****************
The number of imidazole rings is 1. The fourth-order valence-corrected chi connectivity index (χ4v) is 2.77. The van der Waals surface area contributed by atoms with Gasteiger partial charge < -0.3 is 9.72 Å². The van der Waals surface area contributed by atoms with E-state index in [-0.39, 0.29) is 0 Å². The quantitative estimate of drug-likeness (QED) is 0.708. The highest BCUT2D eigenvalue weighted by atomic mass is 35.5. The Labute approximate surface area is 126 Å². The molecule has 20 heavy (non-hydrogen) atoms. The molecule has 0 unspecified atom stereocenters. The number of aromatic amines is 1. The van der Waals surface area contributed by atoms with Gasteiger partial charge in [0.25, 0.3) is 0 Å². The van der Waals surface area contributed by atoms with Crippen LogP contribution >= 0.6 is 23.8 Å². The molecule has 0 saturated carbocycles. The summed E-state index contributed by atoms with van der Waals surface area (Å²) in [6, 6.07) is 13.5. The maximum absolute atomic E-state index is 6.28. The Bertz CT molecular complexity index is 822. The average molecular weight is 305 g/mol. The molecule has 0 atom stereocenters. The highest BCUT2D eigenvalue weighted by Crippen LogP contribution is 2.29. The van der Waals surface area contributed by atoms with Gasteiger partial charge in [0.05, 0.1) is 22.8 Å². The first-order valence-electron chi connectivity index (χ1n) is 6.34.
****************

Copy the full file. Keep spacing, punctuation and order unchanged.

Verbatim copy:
The number of imidazole rings is 1. The fourth-order valence-corrected chi connectivity index (χ4v) is 2.77. The van der Waals surface area contributed by atoms with Gasteiger partial charge < -0.3 is 9.72 Å². The van der Waals surface area contributed by atoms with E-state index in [-0.39, 0.29) is 0 Å². The quantitative estimate of drug-likeness (QED) is 0.708. The highest BCUT2D eigenvalue weighted by atomic mass is 35.5. The Labute approximate surface area is 126 Å². The molecule has 20 heavy (non-hydrogen) atoms. The molecule has 0 unspecified atom stereocenters. The number of aromatic amines is 1. The van der Waals surface area contributed by atoms with Gasteiger partial charge in [0.25, 0.3) is 0 Å². The van der Waals surface area contributed by atoms with Crippen LogP contribution >= 0.6 is 23.8 Å². The molecule has 0 saturated carbocycles. The summed E-state index contributed by atoms with van der Waals surface area (Å²) in [6, 6.07) is 13.5. The maximum absolute atomic E-state index is 6.28. The Bertz CT molecular complexity index is 822. The average molecular weight is 305 g/mol. The molecule has 0 atom stereocenters. The highest BCUT2D eigenvalue weighted by Crippen LogP contribution is 2.29. The van der Waals surface area contributed by atoms with Gasteiger partial charge in [0.05, 0.1) is 22.8 Å². The first-order valence-electron chi connectivity index (χ1n) is 6.34.